Anxiety rising in the Kiwi workforce

30 Sep, 2021
 
Jarrod Haar
Professor Jarrod Haar

Kiwi employees are worried about job security – and new findings reflect their anxiety levels.

Crunching data from an ongoing Wellbeing@Work study, AUT Business School Professor Jarrod Haar has found levels of job anxiety steadily grew from May 2020 to December 2020 and to April 2021.

The iterative survey involved just over 1000 participants in each of the three periods studied. While each cohort is distinct, the three groups all comprised participants of similar age range (roughly 39 years on average), gender (roughly 50/50 male/female split), and employment sector (roughly 70% private sector).

Professor Haar analysed levels of job anxiety (defined as “low pleasure and high mental arousal from work”) and job depression (defined as “low pleasure and low arousal from work”).

The findings are sobering. Job anxiety rose significantly between May and December 2020 and again in April 2021. Depression from the job increased markedly between May and December 2020 but stabilised in April 2021.

What do those numbers show? Professor Haar posits that growing numbers of the workforce feel they are getting less enjoyment from their work, but they also describe the racing and “spinning” of their minds since the first Covid-19 lockdown.

Professor Haar notes that, although anxiety and depression levels are not critically high, the failure for anxiety to drop over the better part of a year shows that Kiwis remain deeply worried and anxious about, and because of, their jobs.

“The biggest driver of this mental health concern is a persistent worry about job insecurity. This has remained relatively high and unchanged across the three time periods. Kiwis are worried about their job and future,” says Professor Haar.

Further, he contends, the study shows that organisations generally have struggled to aid worker wellbeing since the first lockdown in 2020.

“When employees feel that their organisation cares about their wellbeing, anxiety and depression levels among staff tend to drop” says Professor Haar. “To help keep staff anxiety levels at bay, companies must communicate clearly with employees about their concerns – especially job security."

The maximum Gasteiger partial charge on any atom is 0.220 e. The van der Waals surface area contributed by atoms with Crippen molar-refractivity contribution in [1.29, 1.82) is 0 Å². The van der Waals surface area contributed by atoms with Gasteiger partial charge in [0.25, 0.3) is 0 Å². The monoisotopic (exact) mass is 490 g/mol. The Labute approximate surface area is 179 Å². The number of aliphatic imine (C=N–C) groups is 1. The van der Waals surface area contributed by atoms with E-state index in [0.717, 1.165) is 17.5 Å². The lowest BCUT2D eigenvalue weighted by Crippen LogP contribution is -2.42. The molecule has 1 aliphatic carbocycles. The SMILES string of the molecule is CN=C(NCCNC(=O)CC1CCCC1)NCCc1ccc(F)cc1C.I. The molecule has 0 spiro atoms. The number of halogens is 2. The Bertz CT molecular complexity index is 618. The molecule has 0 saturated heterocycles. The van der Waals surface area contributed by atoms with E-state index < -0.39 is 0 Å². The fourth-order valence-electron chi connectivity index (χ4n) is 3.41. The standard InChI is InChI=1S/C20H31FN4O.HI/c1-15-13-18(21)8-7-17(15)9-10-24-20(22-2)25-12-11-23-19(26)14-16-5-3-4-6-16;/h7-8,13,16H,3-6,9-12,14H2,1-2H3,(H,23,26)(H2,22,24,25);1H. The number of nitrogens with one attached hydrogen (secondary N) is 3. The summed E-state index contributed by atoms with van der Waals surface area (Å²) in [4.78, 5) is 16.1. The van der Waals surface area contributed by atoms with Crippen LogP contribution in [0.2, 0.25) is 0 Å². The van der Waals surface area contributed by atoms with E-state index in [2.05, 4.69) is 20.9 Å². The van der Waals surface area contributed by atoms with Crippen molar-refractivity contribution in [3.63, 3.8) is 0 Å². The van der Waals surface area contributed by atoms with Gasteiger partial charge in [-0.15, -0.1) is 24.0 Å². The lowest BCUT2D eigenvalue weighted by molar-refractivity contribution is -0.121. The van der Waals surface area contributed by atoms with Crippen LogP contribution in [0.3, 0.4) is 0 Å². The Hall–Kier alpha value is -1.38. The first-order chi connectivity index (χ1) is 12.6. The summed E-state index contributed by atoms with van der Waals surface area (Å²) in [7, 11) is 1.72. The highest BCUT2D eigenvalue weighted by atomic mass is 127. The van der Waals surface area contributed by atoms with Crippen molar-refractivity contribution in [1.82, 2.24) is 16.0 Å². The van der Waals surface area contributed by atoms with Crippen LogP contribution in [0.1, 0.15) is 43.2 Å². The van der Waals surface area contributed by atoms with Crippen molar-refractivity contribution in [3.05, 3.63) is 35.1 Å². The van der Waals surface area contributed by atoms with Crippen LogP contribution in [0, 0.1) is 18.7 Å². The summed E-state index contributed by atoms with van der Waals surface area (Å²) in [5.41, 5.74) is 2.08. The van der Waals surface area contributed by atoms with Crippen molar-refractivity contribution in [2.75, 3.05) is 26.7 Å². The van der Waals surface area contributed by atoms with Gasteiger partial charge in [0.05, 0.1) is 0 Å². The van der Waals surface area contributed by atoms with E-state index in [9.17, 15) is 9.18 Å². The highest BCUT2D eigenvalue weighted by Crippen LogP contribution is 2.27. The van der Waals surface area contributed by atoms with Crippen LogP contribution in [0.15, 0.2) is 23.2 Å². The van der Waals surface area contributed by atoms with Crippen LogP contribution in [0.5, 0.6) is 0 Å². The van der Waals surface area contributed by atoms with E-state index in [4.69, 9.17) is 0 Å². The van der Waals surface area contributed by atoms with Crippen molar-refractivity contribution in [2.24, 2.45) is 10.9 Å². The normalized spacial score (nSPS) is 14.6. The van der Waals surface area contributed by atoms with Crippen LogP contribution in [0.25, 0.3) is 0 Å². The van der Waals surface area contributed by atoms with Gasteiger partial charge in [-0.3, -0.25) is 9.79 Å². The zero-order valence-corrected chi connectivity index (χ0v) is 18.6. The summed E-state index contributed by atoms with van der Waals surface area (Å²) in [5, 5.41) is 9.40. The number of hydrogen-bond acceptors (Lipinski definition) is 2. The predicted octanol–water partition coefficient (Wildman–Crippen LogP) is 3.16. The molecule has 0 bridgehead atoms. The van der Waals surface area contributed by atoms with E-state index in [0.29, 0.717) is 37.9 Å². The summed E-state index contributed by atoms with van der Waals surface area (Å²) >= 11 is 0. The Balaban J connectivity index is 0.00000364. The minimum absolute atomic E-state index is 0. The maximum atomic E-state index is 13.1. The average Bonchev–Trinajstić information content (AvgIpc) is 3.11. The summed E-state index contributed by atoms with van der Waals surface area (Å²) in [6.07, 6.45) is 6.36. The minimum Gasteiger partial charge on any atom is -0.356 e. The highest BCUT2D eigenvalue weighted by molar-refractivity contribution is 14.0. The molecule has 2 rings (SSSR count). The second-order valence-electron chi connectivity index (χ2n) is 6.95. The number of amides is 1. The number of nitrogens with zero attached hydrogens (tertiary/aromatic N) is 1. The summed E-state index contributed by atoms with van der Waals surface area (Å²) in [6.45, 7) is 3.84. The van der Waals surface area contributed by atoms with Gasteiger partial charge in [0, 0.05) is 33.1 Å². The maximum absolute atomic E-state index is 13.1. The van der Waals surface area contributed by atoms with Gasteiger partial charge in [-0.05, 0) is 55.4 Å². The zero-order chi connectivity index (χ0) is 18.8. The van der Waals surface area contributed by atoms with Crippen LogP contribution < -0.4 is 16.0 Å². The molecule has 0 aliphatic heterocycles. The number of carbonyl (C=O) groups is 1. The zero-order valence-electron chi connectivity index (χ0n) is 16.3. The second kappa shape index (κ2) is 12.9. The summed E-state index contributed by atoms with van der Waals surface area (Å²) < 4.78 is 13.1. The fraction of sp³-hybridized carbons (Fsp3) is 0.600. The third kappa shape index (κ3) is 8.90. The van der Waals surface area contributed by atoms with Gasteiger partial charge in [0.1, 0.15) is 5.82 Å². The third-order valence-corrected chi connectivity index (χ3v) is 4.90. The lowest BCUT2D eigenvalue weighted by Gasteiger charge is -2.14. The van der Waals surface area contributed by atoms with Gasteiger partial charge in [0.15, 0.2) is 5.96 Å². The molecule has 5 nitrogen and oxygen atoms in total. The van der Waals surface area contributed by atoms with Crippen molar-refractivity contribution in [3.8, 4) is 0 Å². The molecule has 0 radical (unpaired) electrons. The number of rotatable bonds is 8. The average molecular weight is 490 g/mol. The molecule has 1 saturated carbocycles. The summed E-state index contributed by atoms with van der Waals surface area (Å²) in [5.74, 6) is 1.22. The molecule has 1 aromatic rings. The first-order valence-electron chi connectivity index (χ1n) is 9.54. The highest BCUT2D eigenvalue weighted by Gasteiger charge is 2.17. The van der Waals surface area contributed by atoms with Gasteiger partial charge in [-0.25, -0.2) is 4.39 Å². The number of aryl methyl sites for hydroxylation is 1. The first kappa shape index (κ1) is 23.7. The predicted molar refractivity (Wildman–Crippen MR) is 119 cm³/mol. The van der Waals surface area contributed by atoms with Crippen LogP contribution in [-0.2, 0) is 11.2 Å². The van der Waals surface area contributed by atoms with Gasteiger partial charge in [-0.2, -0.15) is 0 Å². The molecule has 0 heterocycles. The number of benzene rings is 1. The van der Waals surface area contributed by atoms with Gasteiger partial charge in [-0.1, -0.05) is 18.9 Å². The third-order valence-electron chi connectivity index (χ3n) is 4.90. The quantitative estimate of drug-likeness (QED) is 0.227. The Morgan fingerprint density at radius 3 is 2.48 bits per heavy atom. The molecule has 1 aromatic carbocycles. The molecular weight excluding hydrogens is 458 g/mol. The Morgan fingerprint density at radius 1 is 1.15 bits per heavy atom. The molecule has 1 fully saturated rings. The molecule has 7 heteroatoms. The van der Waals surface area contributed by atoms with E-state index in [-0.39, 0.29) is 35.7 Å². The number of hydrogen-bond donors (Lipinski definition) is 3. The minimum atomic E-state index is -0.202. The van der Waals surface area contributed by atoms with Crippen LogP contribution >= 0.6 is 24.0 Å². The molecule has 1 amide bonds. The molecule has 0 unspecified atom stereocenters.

The data clearly show a decline in the mental health of the NZ workforce. Findings of note include:

  • Overall, managers had similar levels as employees job anxiety and job depression across all studies (May 2020, December 2020, April 2021).
  • Overall, managers had similar levels as employees towards job insecurity across May 2020 and December 2020. However, managers have greater job insecurity in April 2021.
  • Overall, managers had significantly higher levels compared to employees of how supportive they felt their organisation cares for their wellbeing.
  • Overall, females had similar levels as males towards job anxiety and job depression across all studies (May 2020, December 2020, April 2021).
  • Overall, females had similar levels as males job insecurity across May 2020 and December 2020. However, females reported greater job insecurity in April 2021 than males.
  • Overall, females had similar levels as males towards organisational perceptions of wellbeing support for workers across all studies (May 2020, December 2020, April 2021).
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